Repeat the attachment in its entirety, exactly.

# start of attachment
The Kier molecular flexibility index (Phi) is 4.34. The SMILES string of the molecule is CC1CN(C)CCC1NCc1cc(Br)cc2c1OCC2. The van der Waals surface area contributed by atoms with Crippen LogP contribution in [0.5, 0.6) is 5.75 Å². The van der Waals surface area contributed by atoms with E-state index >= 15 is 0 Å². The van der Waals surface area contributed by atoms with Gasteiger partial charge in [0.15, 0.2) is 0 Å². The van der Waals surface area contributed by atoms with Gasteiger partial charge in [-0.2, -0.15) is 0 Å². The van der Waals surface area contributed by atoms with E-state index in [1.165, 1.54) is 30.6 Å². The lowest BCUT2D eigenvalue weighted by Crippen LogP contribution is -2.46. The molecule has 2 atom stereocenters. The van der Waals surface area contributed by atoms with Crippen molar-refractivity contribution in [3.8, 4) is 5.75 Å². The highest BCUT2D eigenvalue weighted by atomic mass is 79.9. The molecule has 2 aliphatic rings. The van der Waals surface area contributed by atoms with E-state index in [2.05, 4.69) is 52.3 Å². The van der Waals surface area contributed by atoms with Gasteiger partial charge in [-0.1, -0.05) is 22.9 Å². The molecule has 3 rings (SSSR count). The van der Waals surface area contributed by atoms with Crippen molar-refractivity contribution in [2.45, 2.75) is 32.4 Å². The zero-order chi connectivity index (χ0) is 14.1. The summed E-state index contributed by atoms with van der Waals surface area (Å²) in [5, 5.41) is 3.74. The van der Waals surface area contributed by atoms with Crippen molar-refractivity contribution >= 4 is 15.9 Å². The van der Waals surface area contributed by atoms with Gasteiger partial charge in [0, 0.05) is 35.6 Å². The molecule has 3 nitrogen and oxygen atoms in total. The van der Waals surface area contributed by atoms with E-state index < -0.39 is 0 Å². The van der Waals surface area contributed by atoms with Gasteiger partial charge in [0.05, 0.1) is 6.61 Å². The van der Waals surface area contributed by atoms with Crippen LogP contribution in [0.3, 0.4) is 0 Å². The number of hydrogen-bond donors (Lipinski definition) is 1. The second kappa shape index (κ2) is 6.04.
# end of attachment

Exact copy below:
The Kier molecular flexibility index (Phi) is 4.34. The SMILES string of the molecule is CC1CN(C)CCC1NCc1cc(Br)cc2c1OCC2. The van der Waals surface area contributed by atoms with Crippen LogP contribution in [0.5, 0.6) is 5.75 Å². The van der Waals surface area contributed by atoms with E-state index >= 15 is 0 Å². The van der Waals surface area contributed by atoms with Gasteiger partial charge in [0.15, 0.2) is 0 Å². The van der Waals surface area contributed by atoms with Gasteiger partial charge in [-0.2, -0.15) is 0 Å². The van der Waals surface area contributed by atoms with E-state index in [1.165, 1.54) is 30.6 Å². The lowest BCUT2D eigenvalue weighted by Crippen LogP contribution is -2.46. The molecule has 2 atom stereocenters. The van der Waals surface area contributed by atoms with Crippen molar-refractivity contribution in [3.8, 4) is 5.75 Å². The highest BCUT2D eigenvalue weighted by atomic mass is 79.9. The molecule has 2 aliphatic rings. The van der Waals surface area contributed by atoms with E-state index in [2.05, 4.69) is 52.3 Å². The van der Waals surface area contributed by atoms with Gasteiger partial charge in [-0.1, -0.05) is 22.9 Å². The molecule has 3 rings (SSSR count). The van der Waals surface area contributed by atoms with Crippen molar-refractivity contribution in [2.45, 2.75) is 32.4 Å². The zero-order chi connectivity index (χ0) is 14.1. The summed E-state index contributed by atoms with van der Waals surface area (Å²) in [5, 5.41) is 3.74. The van der Waals surface area contributed by atoms with Crippen molar-refractivity contribution >= 4 is 15.9 Å². The van der Waals surface area contributed by atoms with Gasteiger partial charge in [0, 0.05) is 35.6 Å². The molecule has 3 nitrogen and oxygen atoms in total. The van der Waals surface area contributed by atoms with E-state index < -0.39 is 0 Å². The van der Waals surface area contributed by atoms with Gasteiger partial charge in [0.05, 0.1) is 6.61 Å². The van der Waals surface area contributed by atoms with Crippen LogP contribution in [0.3, 0.4) is 0 Å². The number of hydrogen-bond donors (Lipinski definition) is 1. The second kappa shape index (κ2) is 6.04.